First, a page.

Green politics rise across western society, and so do scientific concerns on whether those energy policies are effective or not. While the world is captured in a dispute, one crucial question remains: Is there any way around a potential disaster?
As history shows, human beings have repeatedly managed to overcome the toughest challenges imaginable—by the people itself, by politics, by innovation, and by economic progress. Once again, we face a problem big enough to wipe out the entire humankind.
The climate is changing, and there have been held numerous dinner speeches on whether human beings are responsible for that change or not. As far as we can see, several studies imply quite a considerable amount of human-related responsibility for that very process. You could argue whether there could be effective measures at all. However, if we can help to reduce the speed of this detrimental process, it might be a try worth taking—given that this threat might indeed affect planet earth irreversibly.
So, we are considered lucky because of the green surge in Europe and especially in Germany; which grows attention, gains political power, and calls for specific cuts. Deep cuts by the way. Banishing nuclear power, shutting down fossil fuels, imposing electrical transportation, and imposing an all renewable energy approach—energy to supply a fast-growing need for electricity, transportation, and heating. In the end, can the world take a deep breath? Wait–there's some doubt.
This is a business-related article–why focus on the general political framework? Exactly–that's the point that I will expand on later.
There might be no doubt on whether there is global warming; at least, we witness a significant shift in climate conditions. The planet is heating up and us disposing of CO2 into the atmosphere might add to that process substantially. Thus forecasts on human conditions and entire regions under this climate change are fairly negative. By the way, these problems will also affect parts of the world that might consider themselves safe—which means an inevitable challenge for each and everyone on this planet.
Even though it's obviously a good thing that there has grown awareness on this political matter, we witness a green thinking that is not reflecting on scientific issues comprehensively, and that has occupied the political mainstream all across Europe and especially in Germany. No other country has committed such political efforts to enable green technology like Germany. The overall reduction of CO2 emissions in Germany is substantial. So, everything is good?—at least people's feelings are. In fact, there are some studies on the effectiveness of green policies which might raise even the same level of concern as the actual global warming does.
"global CO2 emissions climb as reliable as a steam engine"
Despite all efforts, global CO2 emissions climb as reliable as a steam engine. This process has in the past only slowed down due to economic reasons—e.g., when the oil crises and financial crisis took place. Germany seeks to be upfront as a green pioneer but is only responsible for around 2% of overall CO2 emissions on the planet. One could have any reason to doubt that the US, China, or India would follow Germany's role model approach. On top of that, Germany now faces several issues which imply that there won't be a consistent base for an economic powerhouse only relying on renewables (volatility of sun and wind, buying foreign nuclear electricity, exploding energy costs). Many of these issues need economic understanding. Considering facts is what distinguishes reason from belief.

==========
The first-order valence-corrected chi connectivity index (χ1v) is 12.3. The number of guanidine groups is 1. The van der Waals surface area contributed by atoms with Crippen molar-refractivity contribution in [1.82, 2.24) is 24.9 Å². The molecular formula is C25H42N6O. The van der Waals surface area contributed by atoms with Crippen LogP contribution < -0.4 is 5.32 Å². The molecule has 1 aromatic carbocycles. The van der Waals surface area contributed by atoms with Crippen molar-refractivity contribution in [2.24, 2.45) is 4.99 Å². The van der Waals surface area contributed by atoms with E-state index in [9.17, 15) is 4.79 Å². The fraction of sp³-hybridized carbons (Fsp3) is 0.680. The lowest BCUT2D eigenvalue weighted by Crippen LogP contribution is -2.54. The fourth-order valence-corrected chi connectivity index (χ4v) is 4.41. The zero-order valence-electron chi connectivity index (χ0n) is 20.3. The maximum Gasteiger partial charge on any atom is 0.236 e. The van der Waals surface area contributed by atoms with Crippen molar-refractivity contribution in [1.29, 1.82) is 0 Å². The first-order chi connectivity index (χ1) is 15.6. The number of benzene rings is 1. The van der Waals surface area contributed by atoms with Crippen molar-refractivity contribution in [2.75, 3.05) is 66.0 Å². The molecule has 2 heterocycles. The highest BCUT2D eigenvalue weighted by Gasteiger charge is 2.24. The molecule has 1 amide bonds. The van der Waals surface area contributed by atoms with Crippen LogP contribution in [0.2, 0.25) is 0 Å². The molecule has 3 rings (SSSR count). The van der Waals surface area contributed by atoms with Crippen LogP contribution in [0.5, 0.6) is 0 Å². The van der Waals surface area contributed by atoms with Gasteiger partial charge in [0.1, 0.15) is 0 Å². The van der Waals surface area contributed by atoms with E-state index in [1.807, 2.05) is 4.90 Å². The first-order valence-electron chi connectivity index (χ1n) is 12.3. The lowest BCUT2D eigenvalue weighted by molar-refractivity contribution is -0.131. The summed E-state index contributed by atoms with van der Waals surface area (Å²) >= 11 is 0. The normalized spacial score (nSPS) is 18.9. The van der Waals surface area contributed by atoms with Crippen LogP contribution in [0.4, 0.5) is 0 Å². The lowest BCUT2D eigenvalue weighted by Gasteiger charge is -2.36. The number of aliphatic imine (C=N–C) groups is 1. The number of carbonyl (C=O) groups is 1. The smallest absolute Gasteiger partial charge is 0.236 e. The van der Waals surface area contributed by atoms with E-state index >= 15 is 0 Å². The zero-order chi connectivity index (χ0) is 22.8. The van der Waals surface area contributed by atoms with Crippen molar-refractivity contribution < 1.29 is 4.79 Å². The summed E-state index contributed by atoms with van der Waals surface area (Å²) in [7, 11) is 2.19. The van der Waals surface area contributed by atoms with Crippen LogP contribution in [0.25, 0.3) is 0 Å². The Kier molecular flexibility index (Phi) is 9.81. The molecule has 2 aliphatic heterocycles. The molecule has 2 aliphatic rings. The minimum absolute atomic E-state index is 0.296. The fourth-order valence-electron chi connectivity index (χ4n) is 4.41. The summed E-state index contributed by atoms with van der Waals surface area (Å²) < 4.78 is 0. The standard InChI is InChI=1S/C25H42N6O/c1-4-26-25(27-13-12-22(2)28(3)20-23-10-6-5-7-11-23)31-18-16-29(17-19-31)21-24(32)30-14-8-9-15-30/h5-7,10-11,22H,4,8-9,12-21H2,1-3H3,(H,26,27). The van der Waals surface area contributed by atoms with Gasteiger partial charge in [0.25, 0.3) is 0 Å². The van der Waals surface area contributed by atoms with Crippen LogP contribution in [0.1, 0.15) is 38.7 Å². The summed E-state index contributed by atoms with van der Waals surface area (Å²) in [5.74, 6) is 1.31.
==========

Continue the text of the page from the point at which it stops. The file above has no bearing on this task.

"Huge effort, little result"—that's the verdict of German Professor Hans-Werner Sinn on how effective the current policies are in terms of economics. Professor Sinn is a public finance economist and taught environmental economics for decades. He is internationally renowned for his expertise. Well, he's got a particular one on this eco-economic matter.
There are three aspects I want to report on what we have learned from a lecture Professor Sinn has held. For further information, I recommend the video recorded at the London School of Economics (embedded below). The lecture pointed to several aspects which I found, particularly, three of them to be worth considering. They seem to be connected and even amplifying one another:
Professor Sinn stated that one major problem of the current green policy measures is what he explains by using the term "Supply Side Approach". Actual policies do often only focus on reducing the demand for fossil fuels by making the purchase price-unattractive or by even restricting it. However, economists obviously cannot ignore the correlation between supply and demand. The substantial error, in this case, might be that reducing demand might only work with goods that are to be produced. It doesn't quite work with actual resources since they are subject to a scarcity price, as Professor Sinn explains. Still, plenty of fossil resources are waiting to be extracted—and there will be plenty of potential buyers.